Privately owned single-family housing starts slid 4.5% to 1,111,000 units, according to the U.S. Census Bureau and the Department of Housing and Urban Development. Year over year, that represents an 11.7% gain from the July 2020 rate of 995,000.
Including the single-family rate and that of buildings with five or more units, the overall national rate was down 7% month over month to 1,534,000.
The seasonally adjusted annual rate for privately owned housing units authorized by building permits was at 1,635,000 in July, up 2.6% from June’s revised rate and up 6% from July 2020.
“The bright spot in an otherwise underwhelming report comes from the increase in the overall number of permits issued, which can signal how much home construction is in the pipeline,” First American deputy chief economist Odeta Kushi said. “The importance of more home building cannot be overstated. Inventory has been increasing in recent months, but we have underbuilt for a decade, and July’s month-over-month decline in housing starts isn’t welcome news.”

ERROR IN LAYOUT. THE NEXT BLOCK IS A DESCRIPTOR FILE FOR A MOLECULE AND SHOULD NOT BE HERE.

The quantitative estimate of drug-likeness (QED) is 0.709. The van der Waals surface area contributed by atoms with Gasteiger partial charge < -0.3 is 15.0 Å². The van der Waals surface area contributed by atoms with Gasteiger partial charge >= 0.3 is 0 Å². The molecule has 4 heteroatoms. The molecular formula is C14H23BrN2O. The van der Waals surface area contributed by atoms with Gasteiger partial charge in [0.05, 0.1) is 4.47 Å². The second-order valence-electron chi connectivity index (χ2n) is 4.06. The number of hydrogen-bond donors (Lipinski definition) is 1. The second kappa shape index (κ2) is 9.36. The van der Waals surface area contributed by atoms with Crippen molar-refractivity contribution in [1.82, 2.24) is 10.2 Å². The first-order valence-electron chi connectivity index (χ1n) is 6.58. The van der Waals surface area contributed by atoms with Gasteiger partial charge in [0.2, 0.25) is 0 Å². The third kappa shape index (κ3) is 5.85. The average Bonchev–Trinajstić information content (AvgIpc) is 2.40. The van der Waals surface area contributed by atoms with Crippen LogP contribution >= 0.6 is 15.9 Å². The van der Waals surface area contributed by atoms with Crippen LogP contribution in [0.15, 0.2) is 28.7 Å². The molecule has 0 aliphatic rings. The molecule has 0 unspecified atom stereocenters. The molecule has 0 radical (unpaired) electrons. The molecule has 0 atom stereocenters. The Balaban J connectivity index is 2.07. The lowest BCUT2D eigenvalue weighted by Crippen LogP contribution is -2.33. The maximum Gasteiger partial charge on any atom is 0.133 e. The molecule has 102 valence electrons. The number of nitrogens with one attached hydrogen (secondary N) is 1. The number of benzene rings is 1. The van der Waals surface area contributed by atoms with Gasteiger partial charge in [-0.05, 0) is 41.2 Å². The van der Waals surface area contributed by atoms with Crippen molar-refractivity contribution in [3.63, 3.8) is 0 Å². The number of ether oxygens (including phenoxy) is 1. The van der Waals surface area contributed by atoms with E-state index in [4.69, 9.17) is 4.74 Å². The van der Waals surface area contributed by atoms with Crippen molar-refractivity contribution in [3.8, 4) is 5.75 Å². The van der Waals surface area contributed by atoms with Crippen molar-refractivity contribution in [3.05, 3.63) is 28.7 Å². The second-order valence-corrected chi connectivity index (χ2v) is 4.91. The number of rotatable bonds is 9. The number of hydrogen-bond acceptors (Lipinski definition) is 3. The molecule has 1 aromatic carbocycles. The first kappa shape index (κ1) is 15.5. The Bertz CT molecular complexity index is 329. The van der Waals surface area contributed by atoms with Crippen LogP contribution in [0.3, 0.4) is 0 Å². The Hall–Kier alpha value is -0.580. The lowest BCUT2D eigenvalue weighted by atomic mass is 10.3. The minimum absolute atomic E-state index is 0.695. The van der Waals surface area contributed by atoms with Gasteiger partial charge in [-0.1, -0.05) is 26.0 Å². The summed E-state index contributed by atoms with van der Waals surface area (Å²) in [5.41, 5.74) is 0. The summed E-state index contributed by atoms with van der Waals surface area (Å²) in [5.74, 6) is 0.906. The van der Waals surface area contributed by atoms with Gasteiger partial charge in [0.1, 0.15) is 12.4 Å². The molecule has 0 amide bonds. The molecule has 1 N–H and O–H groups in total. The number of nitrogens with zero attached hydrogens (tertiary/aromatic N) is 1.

Privately owned housing completions hit an annual rate of 1,391,000 in July, up 5.6% from June’s revised rate and 3.8% from a year earlier.
By region, July new construction activity was strongest in the South, where it rose 2.1% from June, followed by the Midwest, where it fell 6.9% and the West, with an 11.3% gain. The pace of housing starts plunged 49.3% in the Northeast, however.
“There are concerns that higher new home prices may be causing some would-be buyers to pull back from the market,” Kushi said. “Not to mention, builders continue to face a shortage of skilled labor, materials and lots, all headwinds to increasing the pace of new home construction.”